"A My uncle Victorino Valdez and no more, sir.
"Q What more transpired when you went Eastward?
"A I called for my father and told him that my brother died, sir.
"Q Can you point this Cipriano de Vera, alias `Ambos' whom you saw that night carrying that `sumpak' aimed at your brother and hit on his back of his head?
"A He is there, sir (Witness pointing to the accused)."6
The witness did not waver during the cross-examination. He went on to respond to questions thusly:
"Q Mr. Witness, at the time of the incident you testified to here, were you facing your brother?
At what particular time?
The alleged shooting.
We object, that is misleading.
"A I was not facing him directly, sir. He was on my side, sir.
"Q What side?
On my left side, sir.
"Q To what direction?
"A North direction, sir.
"Q So, your brother was North of you at the time he was shot, correct?
"A Yes, sir.
"Q How far was he from you?
"A Around three (3) meters away, sir.
"Q And where was he facing at that time?
"A He was facing North towards the road, sir.
"Q And you say that the accused was allegedly on the Eastern side of the place where you were?
"A Yes, sir.
"Q At that moment therefore, Mr. Witness, you were facing towards the Northeast, direction?
At that time of the shooting.
"A I was facing the suspect, sir.
"Q Mr. Witness, why are you facing the East direction the suspect?
"A I was facing the firecrackers, sir.
"Q You mean to say, you are throwing the firecrackers infront of the accused?
"A No, sir, within our compound.
"Q But it is towards its direction?
"A It is far from him and those are just small firecrackers, sir.
"Q How far is it from him the firecrackers being thrown to you?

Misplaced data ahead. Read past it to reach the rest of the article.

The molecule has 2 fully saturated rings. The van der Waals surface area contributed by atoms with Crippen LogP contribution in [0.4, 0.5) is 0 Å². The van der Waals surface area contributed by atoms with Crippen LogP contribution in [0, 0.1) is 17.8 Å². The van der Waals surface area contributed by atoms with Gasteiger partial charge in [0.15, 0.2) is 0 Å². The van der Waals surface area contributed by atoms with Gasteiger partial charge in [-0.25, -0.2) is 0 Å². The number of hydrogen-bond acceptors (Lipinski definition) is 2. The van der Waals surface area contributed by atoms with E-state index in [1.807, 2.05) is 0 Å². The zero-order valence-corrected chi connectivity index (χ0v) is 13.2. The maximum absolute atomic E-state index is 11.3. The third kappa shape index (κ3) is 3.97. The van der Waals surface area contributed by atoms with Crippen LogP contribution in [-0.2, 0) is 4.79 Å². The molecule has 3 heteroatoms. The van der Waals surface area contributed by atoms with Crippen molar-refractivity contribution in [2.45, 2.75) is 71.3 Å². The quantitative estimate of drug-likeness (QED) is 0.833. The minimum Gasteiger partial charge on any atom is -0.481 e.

"A Six (6) meters away, sir.
"Q Will you point to any particular point that is six (6) meters away?
"A From here up to the place of the accused where he was sitted, sir. (Estimated to be five (5) meters).
"Q Mr. Witness, and how far were you throwing of your firecrackers?
"A About two (2) meters away from me, sir.
"Q And how far was it from the place of you are standing?
"A From here up to the stenographer, sir.
"Q Mr. Witness, do you have to throw the firecrackers towards the direction of the accused?
"A At the time we throw those firecrackers the accused was not yet there. There were no persons before he shot my brother, sir.
"Q When you saw your brother allegedly shot, were you lighting a firecracker at that time?
"A I was waiting the last firecracker which I lighted to exploid, sir.
"Q In other words, your attention was towards the firecracker which you have just thrown?
Misleading, Your Honor.
"A At the time, I was waiting for the firecracker to exploid. My attention was on that direction and I saw the accused fire his gun, sir."7